Richard H. Barter

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Richard A. Barter (1833–July 11, 1859), known as "Rattlesnake Dick", was born in Quebec, Canada. Around 1850 he came to California and tried his luck at mining. Turning outlaw during the California Gold Rush, he joined a gang that was known for stagecoach robbery from 1855-1856.

One gang he was involved with, consisting of Big Dolph Newton, Bill Carter, Romera (or Romero) Carter, an unidentified Mexican, and brothers Cyrus and George Skinner, successfully stole $80,000 of gold bullion in 1856. The theft went wrong when Cyrus and Barter missed the rendezvous having been captured with the stolen mules intended for the getaway. George buried half the money in the Trinities; the other half was turned over to the law by Carter, but George, having been killed in the capture, never revealed the location of the other $40,000 in gold which presumably remains hidden.[1]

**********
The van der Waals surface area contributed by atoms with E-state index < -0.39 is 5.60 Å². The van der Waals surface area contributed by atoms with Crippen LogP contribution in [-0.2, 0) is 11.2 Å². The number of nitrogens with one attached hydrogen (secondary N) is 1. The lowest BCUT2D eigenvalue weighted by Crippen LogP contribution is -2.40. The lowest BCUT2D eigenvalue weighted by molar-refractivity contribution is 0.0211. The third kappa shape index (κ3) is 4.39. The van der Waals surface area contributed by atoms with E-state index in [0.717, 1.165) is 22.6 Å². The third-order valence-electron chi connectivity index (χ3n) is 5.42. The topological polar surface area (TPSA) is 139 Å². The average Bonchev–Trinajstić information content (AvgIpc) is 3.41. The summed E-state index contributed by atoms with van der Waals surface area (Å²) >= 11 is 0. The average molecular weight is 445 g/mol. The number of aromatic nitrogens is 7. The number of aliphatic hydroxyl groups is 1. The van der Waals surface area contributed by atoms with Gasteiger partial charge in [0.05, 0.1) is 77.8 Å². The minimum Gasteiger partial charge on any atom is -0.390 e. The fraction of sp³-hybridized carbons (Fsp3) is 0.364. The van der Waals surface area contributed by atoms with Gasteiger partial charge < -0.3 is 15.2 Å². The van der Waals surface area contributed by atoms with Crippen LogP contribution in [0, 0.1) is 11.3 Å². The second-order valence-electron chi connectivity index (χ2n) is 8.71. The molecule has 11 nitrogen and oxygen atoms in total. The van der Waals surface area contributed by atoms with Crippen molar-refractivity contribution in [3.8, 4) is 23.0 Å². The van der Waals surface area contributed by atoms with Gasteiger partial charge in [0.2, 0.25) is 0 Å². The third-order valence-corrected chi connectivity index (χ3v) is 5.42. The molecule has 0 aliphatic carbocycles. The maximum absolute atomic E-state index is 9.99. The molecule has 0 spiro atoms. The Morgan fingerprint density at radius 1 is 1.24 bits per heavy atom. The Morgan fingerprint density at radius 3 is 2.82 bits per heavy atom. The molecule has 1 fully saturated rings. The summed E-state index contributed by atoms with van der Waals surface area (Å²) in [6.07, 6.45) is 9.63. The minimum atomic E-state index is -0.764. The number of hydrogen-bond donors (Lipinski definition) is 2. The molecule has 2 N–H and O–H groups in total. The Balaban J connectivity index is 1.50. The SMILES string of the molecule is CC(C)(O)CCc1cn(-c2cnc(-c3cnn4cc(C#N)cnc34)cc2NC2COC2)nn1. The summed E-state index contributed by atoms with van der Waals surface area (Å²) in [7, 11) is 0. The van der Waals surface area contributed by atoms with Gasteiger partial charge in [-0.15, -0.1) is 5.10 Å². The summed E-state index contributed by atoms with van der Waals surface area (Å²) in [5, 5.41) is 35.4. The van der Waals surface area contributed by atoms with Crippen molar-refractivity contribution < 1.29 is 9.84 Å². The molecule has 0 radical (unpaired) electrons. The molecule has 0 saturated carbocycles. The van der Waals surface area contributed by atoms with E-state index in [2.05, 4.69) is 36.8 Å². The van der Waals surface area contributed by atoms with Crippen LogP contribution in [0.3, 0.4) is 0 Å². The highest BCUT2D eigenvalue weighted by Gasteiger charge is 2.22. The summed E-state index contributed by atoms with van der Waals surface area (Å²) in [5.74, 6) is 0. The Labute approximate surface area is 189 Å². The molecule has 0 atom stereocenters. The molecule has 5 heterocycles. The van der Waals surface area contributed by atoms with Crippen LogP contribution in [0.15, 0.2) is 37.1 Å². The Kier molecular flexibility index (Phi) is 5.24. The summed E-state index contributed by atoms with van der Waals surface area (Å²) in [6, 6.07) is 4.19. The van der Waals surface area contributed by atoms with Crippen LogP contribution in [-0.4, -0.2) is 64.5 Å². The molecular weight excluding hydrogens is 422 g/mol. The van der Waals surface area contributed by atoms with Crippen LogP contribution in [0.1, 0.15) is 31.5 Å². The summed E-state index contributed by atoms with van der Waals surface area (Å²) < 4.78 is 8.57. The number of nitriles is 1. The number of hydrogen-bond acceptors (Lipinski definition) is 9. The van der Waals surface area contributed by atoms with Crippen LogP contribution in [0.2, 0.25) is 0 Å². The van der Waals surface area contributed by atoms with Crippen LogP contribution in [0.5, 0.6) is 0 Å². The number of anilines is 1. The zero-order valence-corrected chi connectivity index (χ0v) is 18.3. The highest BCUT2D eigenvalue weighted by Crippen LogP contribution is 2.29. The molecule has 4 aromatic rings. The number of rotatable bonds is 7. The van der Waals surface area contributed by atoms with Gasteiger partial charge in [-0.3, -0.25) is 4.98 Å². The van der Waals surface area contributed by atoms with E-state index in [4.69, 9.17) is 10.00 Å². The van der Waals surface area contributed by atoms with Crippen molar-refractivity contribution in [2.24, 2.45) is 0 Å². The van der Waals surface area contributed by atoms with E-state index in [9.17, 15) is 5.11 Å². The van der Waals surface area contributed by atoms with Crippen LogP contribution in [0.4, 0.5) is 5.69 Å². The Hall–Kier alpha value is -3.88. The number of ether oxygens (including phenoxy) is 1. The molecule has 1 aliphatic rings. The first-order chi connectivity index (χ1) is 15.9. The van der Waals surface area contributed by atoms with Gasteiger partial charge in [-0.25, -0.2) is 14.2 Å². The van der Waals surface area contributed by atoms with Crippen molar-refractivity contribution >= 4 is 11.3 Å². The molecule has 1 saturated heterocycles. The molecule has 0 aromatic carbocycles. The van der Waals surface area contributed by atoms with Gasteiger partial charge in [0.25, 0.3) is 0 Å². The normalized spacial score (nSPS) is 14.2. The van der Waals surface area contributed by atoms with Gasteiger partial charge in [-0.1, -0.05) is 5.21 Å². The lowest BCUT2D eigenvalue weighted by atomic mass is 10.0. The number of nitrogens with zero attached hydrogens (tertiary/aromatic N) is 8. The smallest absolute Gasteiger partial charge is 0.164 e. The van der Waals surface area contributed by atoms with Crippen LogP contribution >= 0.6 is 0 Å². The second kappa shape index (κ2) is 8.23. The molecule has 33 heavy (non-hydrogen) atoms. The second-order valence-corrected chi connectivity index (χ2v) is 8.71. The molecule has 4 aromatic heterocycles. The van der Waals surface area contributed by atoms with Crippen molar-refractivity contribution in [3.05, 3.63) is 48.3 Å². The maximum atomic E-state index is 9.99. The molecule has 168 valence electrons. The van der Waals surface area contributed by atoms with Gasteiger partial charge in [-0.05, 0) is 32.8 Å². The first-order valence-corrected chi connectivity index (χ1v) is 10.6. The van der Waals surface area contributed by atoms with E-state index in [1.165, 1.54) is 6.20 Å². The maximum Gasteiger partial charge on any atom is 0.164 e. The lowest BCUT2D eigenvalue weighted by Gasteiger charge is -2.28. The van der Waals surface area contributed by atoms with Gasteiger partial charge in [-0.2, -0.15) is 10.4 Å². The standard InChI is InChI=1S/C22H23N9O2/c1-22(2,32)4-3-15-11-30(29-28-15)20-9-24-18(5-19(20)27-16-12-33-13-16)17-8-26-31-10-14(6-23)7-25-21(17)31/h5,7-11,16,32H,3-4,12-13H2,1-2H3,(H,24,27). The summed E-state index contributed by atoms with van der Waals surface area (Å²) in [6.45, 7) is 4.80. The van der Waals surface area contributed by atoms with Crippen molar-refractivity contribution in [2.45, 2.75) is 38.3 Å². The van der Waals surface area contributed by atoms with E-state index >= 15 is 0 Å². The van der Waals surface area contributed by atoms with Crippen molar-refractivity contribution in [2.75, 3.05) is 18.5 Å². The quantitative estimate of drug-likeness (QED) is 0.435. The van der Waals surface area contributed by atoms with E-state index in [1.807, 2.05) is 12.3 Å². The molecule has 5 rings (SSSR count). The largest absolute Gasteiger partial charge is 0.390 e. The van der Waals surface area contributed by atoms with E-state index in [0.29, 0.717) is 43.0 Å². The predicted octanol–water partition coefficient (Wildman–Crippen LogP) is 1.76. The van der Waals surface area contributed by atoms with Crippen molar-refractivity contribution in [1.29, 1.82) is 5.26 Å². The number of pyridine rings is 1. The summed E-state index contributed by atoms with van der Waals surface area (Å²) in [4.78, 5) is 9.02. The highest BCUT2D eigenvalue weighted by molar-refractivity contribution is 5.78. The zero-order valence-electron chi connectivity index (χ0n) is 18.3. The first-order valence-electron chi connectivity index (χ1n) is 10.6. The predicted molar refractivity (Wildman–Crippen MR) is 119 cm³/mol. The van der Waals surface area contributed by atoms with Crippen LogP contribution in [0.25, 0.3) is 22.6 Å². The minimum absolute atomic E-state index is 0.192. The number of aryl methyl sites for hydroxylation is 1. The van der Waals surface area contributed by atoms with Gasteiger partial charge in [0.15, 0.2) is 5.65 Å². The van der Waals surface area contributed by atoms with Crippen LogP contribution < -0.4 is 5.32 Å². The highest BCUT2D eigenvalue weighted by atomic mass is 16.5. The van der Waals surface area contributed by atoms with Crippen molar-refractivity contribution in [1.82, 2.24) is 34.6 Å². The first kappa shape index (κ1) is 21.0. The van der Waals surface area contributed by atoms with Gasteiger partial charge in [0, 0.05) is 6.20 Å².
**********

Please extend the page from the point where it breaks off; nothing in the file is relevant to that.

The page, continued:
Barter and Cyrus Skinner, unlike their team who were jailed or killed, escaped then and again in Auburn, California. After Barter formed a new gang in San Francisco, the Vigilantes expelled him.[1]

On July 11, 1859, Barter and a companion were met in Placer County, California by undersheriff George C. Johnston, deputy sheriff W. M. Crutcher, and deputy tax collector George W. Martin. Martin was killed, and Barter was injured but escaped. His body was found the next day outside Auburn with two bullets in the chest and a third in his brain. The identity of the person to finally kill Barter remains unknown.[1][2][3]

For Further Reading[edit]

See Badge and Buckshot: Lawlessness in Old California (1988) by John Boessenecker.